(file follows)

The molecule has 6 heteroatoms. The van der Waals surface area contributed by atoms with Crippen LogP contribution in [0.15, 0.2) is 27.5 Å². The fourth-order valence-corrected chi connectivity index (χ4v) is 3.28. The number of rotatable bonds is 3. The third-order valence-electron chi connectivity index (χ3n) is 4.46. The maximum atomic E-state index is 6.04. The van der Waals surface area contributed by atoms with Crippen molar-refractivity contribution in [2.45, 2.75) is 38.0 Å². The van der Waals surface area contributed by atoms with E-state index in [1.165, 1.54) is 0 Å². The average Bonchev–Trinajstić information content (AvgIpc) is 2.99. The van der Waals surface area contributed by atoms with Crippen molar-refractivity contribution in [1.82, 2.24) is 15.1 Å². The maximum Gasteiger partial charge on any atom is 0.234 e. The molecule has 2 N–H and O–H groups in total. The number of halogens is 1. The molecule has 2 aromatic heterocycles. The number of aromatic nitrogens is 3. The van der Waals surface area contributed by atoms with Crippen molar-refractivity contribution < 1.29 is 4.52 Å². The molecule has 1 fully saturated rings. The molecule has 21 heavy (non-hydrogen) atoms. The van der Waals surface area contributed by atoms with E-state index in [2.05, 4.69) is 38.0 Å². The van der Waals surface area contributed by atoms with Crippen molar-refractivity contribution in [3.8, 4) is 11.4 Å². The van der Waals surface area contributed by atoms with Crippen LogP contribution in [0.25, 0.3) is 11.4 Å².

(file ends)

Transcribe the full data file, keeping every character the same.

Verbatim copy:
The molecule has 6 heteroatoms. The van der Waals surface area contributed by atoms with Crippen LogP contribution in [0.15, 0.2) is 27.5 Å². The fourth-order valence-corrected chi connectivity index (χ4v) is 3.28. The number of rotatable bonds is 3. The third-order valence-electron chi connectivity index (χ3n) is 4.46. The maximum atomic E-state index is 6.04. The van der Waals surface area contributed by atoms with Crippen molar-refractivity contribution in [2.45, 2.75) is 38.0 Å². The van der Waals surface area contributed by atoms with E-state index in [1.165, 1.54) is 0 Å². The average Bonchev–Trinajstić information content (AvgIpc) is 2.99. The van der Waals surface area contributed by atoms with Crippen molar-refractivity contribution in [1.82, 2.24) is 15.1 Å². The maximum Gasteiger partial charge on any atom is 0.234 e. The molecule has 2 N–H and O–H groups in total. The number of halogens is 1. The molecule has 2 aromatic heterocycles. The number of aromatic nitrogens is 3. The van der Waals surface area contributed by atoms with Crippen molar-refractivity contribution < 1.29 is 4.52 Å². The molecule has 1 fully saturated rings. The molecule has 21 heavy (non-hydrogen) atoms. The van der Waals surface area contributed by atoms with E-state index in [2.05, 4.69) is 38.0 Å². The van der Waals surface area contributed by atoms with Crippen molar-refractivity contribution in [3.8, 4) is 11.4 Å². The van der Waals surface area contributed by atoms with Crippen LogP contribution in [0.25, 0.3) is 11.4 Å².